“I ask for your forgiveness,” the Pope said, “in the name of those who persecute you.”
“The presence of God today is also called Rohingya.”
These were the words of Pope Francis in Dhaka on Friday, in the penultimate day of his visit to Asia, where he rose to the occasion after the diplomatic prudence he had used in Myanmar in recent days. While there, he had avoided using the name for the Muslim minority from the Burmese state of Rakhine (formerly Arakan).
But here he did say their name, after meeting with a Rohingya delegation in the garden of the Archbishopric of Dhaka during the meeting for ecumenical and interreligious peace. They told him their stories, stories of dramatic insecurity and suffering. “Enormous suffering” which has “a place in our hearts,” said Pope Francis in an off-the-cuff speech.
The Rohingya are hoping to find in the Pope a supporter to resolve the dramatic standoff in which they find themselves: forced to flee Rakhine, refugees on the other side of the border, they are between a rock and a hard place. They would like to return to their country, but they know that the Burmese regime will not be able to give them guarantees of a future without persecution.
At the same time, they sense the growing impatience of the Bangladeshi government, which welcomed them generously — as Bergoglio underlined in Dhaka, urging the international community to help the government of Prime Minister Hasina Sheikh — but hopes to be rid of them soon. This is shown by the agreement signed a few days ago, in vague terms, which provides for the gradual repatriation of the Rohingya. On paper, this should be managed by a joint Bangladeshi-Burmese commission, but the Burmese military will be given the last word — the very perpetrators of the ethnic cleansing against the Rohingya.
There is another contradiction hidden within the story of the Burmese Muslim minority seeking a diplomatic ally in Bergoglio. It can be seen clearly when visiting the camps in the Cox’s Bazar district, where at least 620,000 Rohingya have found refuge since last August, according to estimates by the International Organization for Migration.
Cox’s Bazar is the main tourist destination in this country of 170 million inhabitants. At sunset on the long beach overlooking the Bay of Bengal, local tourists take selfies over selfies, a true national pastime, and then crowd the fish restaurants and overpriced souvenir shops. “Are you here about the Rohingya?” everyone asks us. “Ugly story,” they all say, while sinking their hands into the rice.
The informal city of the Rohingya, a few kilometers from here, is another world entirely — the true opposite of the touristy Cox’s Bazar. It can be reached by a trip that takes about an hour, passing through farmland and villages, with peasants bent over the crops and smiling girls in school uniforms. When the road reaches the town of Ukhiya, there’s much more commotion.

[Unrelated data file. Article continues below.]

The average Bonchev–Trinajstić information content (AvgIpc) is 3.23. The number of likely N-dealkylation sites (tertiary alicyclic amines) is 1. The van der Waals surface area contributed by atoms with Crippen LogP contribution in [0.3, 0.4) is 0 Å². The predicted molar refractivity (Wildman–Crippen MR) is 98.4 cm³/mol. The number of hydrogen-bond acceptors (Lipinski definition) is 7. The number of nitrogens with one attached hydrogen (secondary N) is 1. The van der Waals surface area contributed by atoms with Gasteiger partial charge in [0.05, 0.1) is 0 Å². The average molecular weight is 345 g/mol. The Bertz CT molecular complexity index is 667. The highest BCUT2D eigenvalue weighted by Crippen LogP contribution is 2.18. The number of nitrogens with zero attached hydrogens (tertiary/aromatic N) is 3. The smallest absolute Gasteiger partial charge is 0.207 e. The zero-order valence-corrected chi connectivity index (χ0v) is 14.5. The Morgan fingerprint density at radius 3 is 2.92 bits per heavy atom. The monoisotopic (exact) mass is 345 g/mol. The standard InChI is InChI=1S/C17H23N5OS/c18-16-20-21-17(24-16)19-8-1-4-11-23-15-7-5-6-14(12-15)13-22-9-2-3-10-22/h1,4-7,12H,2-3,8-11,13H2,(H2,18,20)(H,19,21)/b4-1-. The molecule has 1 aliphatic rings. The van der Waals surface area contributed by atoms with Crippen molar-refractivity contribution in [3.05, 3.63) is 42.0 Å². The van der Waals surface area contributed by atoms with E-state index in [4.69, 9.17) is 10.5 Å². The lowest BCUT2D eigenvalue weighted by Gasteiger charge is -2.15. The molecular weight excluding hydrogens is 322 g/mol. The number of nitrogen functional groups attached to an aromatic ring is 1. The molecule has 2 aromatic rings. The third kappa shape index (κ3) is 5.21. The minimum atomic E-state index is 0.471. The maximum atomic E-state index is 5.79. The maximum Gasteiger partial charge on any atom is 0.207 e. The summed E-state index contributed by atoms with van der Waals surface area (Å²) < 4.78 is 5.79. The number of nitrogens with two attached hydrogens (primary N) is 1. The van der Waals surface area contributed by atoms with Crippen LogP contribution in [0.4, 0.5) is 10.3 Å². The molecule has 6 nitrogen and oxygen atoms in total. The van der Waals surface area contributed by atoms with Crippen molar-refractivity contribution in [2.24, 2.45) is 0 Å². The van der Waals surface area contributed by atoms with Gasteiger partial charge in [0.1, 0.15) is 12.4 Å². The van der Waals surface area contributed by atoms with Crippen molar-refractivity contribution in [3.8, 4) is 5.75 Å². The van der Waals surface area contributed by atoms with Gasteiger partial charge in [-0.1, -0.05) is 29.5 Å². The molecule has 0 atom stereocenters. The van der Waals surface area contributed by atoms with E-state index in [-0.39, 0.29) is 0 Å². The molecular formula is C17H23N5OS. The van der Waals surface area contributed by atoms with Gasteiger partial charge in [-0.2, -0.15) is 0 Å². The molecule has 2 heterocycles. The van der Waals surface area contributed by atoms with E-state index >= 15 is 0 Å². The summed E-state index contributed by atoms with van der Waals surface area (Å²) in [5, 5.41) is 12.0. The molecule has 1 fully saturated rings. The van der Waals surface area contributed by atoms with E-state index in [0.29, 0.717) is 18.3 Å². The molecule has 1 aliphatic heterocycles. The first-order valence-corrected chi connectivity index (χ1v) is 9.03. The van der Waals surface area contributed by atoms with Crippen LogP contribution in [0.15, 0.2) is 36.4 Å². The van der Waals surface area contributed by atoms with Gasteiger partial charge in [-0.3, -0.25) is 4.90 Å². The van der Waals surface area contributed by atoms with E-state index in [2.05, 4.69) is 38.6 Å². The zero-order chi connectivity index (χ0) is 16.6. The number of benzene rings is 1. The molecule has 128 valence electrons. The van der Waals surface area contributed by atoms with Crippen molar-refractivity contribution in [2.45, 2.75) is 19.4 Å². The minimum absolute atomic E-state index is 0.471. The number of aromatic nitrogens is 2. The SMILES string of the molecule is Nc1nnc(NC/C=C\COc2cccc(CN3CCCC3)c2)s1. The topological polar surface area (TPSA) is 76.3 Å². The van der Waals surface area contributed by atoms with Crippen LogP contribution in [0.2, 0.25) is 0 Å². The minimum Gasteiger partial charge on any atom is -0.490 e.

Until recently, just 3,000 people lived here, but today the markets are crowded. With the arrival of the Rohingya, a major informal market has developed, meeting the needs of the giant humanitarian machine. The refugee camps are divided into sectors, the only way for international organizations and the Bangladeshis to orient themselves in a web of streets that climb up and down deforested hills, occupied by thousands and thousands of tents pitched using plastic and wood.
Outside the tents, men and women are carrying bundles of wood, bamboo rods, and food rations. Here and there, you see some small shops, with only a few products, managed by local Bangladeshis or by the Rohingya themselves.
It was from here that the delegation that met Pope Francis started off, on Thursday afternoon. They had to have the purpose of the meeting explained to them, as well as who Jose Maria Bergoglio was — because the man who came from Rome to become the protector of the Rohingya is not known here.
“Francesco who?” replies Rahamatullah, a man in his 30s who arrived here with his wife and four children, when we ask him what he expects from Bergoglio’s visit. We meet him in the mobile clinic run by the Italian Red Cross and Bangladeshi Red Crescent, in the so-called extension zone of the Kutupalong camp, accessible thanks to a new road cut through the hills by the Bangladeshi army.
“Over there they are putting up new tents, day after day,” says Riccardo Bagattin, a field officer of the Red Cross in Cox’s Bazar, pointing toward the horizon. Inside the clinic, managed together with the Bangladeshi Red Crescent, Dr. Erika Dellavalle and nurse Fabio Antonucci are treating patients, mostly women and children.
We are in an “extended” area, a large new plot destined for tents. In spite of the agreement reached with Myanmar, the Rohingya families continue to cross the border, as we can see for ourselves visiting the no man’s land. After crossing the Burmese border, once they arrive in the area not accessible to the Burmese military, thousands of refugees are waiting for Bangladeshi soldiers to give them the green light to get to the Transit Center of UNHCR, the U.N. organization for refugees.
“The flow has decreased, but it has not stopped,” Olivia Headon, a spokeswoman for the International Organization for Migration, tells il manifesto. To address this situation, “long-term policies are being considered,” as we are facing one of the worst humanitarian crises in recent history.
Pope Francis’ commitment, while important, will not solve the situation. The Rohingyas know little about him, but they hope he can still help them. “If he is a powerful person, we hope that he can help. Here we are safe, but we cannot live like this for long,” says Nur Jonayat Baser, who was also forced to leave Burma. He has been here for three months and is still waiting to see what his future will be.
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